South America was colonised by Spain and Portugal in the early 16th century, and, from 1609 onwards, the Jesuits set up missions for the indigenous Tupí and Guaraní peoples. In return for the promise of tributes, the people were to be exempt from the usual policy of encomienda, or forced labour, that prevailed in the rest of Spanish and Portuguese South America. The Jesuits also protected them from the slave traders of the region.

The reductions were run on lines that were based on the early Christian communities described in the Acts of the Apostles. The inhabitants worked communal land, and the produce of their labours was shared out equally – food and dress was the same for all.

The model of the Holy Sepulchre

Free schools and hospitals were established in every community, and the Guaraní were reputed to be a completely literate society. They were skilled craftsmen and made intricate clocks and famously excellent musical instruments. Their working day was six hours long, as opposed to 12 or 14 hours elsewhere in South America, and the remainder was given over to music, dance and worship.

By the mid-18th century there were about 300,000 Indian Catholics in South America living on some 30 missions. In 1759 the Portuguese government, which had long regarded the Jesuits’ work as an attack on their authority, passed a decree expelling them from their territories. In 1767 the Spanish crown followed suit. The Guaraní abandoned their havens and retreated to the rain forests in the years following the expulsion of the Jesuits. Today all that is left of 150 years of a remarkable social and evangelical experiment are ruins. The 1986 Roland Joffé film, The Mission, tells the story of the Jesuit expulsion and the futile war of protest fought by the Guaraní. The film is set in the mission of São Miguel das Missões, which may be the original home of this Mass bell. In 1894, the then provincial superior of the German Jesuits presented the bell to Stonyhurst.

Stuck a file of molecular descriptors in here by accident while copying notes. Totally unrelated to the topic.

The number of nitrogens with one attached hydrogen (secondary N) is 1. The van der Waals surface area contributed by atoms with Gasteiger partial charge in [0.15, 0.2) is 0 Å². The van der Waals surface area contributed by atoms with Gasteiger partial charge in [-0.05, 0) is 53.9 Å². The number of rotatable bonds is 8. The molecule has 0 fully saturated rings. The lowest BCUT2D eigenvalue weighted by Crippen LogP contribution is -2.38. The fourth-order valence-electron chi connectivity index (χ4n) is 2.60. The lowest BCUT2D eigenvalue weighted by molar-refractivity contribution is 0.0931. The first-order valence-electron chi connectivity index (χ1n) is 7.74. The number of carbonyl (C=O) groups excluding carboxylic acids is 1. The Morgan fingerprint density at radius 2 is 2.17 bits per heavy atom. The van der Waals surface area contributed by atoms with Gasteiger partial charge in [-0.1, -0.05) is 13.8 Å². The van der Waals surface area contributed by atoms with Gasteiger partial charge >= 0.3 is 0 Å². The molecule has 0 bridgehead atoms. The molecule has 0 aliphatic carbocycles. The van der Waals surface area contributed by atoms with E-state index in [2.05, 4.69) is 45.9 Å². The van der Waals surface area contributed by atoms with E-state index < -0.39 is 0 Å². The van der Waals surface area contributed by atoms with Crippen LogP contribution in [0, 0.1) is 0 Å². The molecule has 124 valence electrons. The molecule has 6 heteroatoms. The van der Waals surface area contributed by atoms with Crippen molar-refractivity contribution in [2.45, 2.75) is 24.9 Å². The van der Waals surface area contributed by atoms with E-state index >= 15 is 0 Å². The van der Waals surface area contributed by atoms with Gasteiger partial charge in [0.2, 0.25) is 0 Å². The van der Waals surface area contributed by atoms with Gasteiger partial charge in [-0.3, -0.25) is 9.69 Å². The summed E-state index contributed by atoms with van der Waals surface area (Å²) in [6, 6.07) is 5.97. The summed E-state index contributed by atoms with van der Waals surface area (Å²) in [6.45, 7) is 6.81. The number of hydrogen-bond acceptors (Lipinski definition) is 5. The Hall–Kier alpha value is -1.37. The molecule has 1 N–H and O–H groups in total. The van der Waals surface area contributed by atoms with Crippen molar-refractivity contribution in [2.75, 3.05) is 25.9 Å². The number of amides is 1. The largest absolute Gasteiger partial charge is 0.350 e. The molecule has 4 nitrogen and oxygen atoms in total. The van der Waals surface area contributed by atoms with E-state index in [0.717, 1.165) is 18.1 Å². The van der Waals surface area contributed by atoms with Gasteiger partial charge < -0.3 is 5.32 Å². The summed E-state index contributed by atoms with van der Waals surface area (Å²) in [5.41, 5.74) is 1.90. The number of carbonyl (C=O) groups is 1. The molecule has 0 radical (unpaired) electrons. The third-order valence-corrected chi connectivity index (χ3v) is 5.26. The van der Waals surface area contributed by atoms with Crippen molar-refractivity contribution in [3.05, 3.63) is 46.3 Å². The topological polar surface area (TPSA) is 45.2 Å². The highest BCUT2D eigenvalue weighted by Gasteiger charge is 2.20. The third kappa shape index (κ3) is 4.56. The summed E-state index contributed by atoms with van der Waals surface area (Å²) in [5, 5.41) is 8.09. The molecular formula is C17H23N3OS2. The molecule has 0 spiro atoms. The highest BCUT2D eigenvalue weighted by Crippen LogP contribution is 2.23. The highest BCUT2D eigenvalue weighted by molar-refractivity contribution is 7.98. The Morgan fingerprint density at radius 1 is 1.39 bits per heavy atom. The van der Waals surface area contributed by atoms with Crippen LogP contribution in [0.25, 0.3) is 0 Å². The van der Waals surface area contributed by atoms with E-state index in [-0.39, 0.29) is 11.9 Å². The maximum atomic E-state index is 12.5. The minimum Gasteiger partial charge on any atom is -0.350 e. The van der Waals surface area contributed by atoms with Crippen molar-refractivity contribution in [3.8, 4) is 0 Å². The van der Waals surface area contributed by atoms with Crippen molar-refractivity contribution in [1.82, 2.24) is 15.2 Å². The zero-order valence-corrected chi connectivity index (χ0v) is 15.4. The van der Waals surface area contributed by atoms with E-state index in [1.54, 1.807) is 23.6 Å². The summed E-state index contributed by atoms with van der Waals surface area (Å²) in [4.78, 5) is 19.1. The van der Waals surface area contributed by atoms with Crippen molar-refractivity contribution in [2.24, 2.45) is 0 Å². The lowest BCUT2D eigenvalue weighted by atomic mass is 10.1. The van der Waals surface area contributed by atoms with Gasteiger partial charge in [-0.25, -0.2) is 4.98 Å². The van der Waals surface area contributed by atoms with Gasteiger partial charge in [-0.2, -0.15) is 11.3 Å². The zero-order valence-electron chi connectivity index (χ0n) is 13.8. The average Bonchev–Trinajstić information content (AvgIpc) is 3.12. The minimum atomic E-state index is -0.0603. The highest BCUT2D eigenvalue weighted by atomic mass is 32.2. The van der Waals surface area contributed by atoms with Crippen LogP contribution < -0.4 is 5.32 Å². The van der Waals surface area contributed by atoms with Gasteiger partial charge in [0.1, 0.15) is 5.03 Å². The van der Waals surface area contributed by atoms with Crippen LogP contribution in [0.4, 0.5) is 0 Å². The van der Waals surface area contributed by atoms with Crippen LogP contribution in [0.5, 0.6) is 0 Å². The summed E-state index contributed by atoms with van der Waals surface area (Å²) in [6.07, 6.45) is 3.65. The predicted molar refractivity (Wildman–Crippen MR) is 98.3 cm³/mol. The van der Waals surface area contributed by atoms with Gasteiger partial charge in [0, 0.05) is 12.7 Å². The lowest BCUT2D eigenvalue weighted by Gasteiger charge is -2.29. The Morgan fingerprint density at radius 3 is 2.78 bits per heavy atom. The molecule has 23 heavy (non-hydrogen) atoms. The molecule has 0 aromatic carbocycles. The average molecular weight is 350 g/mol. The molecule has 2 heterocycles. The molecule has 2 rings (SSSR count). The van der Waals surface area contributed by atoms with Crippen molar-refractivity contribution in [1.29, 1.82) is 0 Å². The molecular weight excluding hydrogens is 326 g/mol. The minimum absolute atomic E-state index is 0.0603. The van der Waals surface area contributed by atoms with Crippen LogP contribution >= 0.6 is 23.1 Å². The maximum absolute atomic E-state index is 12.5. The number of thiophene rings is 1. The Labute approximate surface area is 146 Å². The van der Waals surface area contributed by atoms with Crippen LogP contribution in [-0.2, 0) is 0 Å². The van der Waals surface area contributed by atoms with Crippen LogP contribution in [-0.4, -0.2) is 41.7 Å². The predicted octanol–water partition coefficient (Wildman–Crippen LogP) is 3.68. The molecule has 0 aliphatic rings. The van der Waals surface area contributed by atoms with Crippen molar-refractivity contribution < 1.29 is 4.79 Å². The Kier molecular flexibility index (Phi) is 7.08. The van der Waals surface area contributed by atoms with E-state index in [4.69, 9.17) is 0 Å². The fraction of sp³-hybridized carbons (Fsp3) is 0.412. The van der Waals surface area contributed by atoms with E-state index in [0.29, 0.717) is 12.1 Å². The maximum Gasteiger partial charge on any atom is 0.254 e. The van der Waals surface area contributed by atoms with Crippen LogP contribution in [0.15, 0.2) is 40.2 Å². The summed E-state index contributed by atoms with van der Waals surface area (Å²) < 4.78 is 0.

A wood and mother-of-pearl model of the Church of the Holy Sepulchre, was created in 1760 by an Italian family of artisans, part of the souvenirs on offer to the thousands of Christian pilgrims who flocked to the Holy Land

The Church of the Holy Sepulchre in Jerusalem is built over the most sacred site for Christians – the rock of Calvary where Jesus was crucified. It also encompasses the tomb in which he was laid – the Holy Sepulchre.

This is the place where St Helena, the mother of the 4th century Roman emperor, Constantine, was reputed to have discovered the cross to which Christ was nailed. After the failed Jewish revolt against Roman occupation in the year 70 AD, much of Jerusalem was destroyed and the site of the Crucifixion was hidden below a Temple dedicated to Venus. In 325 Constantine, newly converted to Christianity, started to build a huge basilica, encompassing the Rock of Calvary, the site of the Tomb of Christ, and the place where his own mother, Helena, had found the cross.